The National Museum of Western Art

Construction year: 1979
Address: 7-7, Ueno-Koen, Taito-ku | TOKYO | Japan | Visit Website
Latitude/Longitude: 35.7156, 139.776

The National Museum of Western Art, one of three museums designed by Le Corbusier according to his prototype for a “museum of unlimited growth”, was originally established to house and to display the Matsukata Collection. Kojiro Matsukata, once-president of the Kawasaki Shipbuilding Company, collected a large number of paintings, sculpture and prints during his travels to the west. The financial crisis of 1927 led to the sale of his art collection; after World War II many of the works became the property of the French government, which returned them to Japan in 1959.


Located within the woods of Ueno Park, the museum is approached through a landscaped plaza. Its blank textured facade of green pebbles set in concrete panels is suspended on pilotis. The horizontal rhythm of the facade is interrupted only by a large window with a projecting concrete balcony and stair.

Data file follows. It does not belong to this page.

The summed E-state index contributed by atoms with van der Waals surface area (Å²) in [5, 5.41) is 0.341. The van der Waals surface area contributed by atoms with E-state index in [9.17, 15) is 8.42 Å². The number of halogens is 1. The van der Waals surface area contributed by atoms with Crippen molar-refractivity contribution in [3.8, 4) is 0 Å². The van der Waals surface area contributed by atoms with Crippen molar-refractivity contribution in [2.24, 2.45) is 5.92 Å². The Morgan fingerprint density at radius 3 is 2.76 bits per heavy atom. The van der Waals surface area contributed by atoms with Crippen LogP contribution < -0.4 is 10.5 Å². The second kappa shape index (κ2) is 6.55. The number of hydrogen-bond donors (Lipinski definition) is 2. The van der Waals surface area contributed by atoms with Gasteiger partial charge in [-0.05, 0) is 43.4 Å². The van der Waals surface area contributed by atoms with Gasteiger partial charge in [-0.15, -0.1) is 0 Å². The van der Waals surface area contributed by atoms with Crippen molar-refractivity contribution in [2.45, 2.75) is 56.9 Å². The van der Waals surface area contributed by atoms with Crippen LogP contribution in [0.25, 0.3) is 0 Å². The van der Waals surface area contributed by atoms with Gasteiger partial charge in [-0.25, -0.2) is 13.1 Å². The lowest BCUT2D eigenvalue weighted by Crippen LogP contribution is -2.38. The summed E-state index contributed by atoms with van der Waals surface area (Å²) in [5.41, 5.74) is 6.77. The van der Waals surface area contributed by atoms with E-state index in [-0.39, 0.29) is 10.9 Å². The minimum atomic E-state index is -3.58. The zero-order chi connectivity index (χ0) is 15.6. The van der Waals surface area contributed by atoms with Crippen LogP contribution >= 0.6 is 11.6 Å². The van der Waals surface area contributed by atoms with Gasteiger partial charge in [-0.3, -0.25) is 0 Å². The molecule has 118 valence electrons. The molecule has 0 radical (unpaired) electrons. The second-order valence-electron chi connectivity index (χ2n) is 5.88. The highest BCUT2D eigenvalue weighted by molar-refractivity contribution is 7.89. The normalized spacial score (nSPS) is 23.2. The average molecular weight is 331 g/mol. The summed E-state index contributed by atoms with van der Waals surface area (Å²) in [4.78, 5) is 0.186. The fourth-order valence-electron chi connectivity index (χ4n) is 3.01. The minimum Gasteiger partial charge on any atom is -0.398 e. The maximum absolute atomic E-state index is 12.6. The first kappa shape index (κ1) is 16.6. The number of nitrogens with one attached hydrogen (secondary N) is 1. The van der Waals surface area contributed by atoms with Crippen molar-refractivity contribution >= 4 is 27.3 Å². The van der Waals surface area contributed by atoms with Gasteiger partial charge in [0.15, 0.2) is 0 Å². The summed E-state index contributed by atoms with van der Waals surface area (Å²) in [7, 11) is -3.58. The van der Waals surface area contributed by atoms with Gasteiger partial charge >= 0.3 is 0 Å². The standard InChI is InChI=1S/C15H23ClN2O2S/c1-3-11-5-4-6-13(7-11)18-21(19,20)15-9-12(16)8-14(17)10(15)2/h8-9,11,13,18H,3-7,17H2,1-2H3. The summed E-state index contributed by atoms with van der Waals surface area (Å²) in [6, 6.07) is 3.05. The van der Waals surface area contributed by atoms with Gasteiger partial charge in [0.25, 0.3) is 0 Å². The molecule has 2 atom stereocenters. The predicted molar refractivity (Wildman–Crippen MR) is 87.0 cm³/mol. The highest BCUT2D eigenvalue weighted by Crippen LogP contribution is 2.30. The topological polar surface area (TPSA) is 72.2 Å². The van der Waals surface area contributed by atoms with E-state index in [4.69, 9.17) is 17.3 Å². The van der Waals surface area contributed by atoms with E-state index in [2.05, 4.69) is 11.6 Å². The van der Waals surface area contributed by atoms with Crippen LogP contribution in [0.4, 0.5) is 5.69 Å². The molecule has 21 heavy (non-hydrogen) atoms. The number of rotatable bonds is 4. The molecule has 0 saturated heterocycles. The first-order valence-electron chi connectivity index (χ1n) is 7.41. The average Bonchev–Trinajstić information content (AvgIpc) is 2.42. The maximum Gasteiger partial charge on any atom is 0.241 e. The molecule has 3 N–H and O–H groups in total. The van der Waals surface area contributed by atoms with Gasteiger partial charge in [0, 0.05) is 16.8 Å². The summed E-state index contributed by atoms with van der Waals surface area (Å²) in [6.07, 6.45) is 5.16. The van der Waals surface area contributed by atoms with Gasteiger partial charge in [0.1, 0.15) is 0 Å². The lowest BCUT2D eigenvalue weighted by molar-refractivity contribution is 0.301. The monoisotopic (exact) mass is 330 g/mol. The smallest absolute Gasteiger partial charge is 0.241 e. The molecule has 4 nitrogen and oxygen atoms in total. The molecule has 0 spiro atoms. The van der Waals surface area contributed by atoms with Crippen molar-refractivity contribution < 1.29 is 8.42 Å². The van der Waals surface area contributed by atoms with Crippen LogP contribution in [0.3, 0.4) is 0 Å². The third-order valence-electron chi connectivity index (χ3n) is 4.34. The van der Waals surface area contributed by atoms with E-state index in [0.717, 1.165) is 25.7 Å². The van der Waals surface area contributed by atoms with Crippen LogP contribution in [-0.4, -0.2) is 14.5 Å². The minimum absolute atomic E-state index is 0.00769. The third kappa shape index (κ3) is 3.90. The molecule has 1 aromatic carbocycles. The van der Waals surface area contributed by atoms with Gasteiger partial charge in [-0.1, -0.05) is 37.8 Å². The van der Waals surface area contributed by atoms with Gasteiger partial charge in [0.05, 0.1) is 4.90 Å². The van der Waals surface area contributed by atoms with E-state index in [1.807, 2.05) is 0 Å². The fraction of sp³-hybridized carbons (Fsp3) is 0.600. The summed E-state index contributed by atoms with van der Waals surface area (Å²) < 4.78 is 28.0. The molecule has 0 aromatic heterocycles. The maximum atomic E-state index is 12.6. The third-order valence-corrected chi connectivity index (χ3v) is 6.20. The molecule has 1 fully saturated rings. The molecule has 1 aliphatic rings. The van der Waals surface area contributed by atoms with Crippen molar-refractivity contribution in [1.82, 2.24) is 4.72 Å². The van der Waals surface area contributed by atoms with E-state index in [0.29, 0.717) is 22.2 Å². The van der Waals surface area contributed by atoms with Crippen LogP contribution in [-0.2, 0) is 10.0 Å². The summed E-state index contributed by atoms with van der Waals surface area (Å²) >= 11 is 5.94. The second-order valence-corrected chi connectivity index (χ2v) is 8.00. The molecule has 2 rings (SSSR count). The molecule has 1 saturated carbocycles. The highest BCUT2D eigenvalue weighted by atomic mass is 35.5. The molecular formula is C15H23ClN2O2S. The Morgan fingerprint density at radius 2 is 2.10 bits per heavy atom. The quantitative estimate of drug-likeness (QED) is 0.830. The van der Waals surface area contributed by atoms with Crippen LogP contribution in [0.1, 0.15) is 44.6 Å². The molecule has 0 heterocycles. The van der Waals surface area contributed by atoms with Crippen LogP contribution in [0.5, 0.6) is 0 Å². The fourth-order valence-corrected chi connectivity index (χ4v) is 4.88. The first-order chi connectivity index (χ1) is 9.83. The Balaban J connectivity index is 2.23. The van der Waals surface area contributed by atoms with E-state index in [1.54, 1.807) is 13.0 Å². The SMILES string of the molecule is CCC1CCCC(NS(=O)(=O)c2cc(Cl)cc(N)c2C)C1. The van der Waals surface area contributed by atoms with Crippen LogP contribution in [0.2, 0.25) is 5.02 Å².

The organization of the building is based on a spiral within a square. An upper level of galleries wraps around a central double-height court, penetrating it with balconies at several locations. A ramp within the skylit central court winds its way to the upper gallery level. In addition a pinwheel pattern of circulation along linear paths leads to the exit stairs.


The museum, begun by Le Corbusier was later completed by his students. In 1979 a new wing was added to the Main Building creating another central courtyard between it and the existing Main Building, this courtyard open to the exterior. Further construction to the museum was completed in 1997 with a below-grade addition of the Special Exhibition Wing containing galleries for temporary exhibitions and an auditorium. Along with the construction of the Special Exhibition Wing the Main Building was renovated and made earthquake-resistant without changing its original design, through the fitting of earthquake shock absorbing devices to its foundations.

⇒ Architecture Guide to TOKYO
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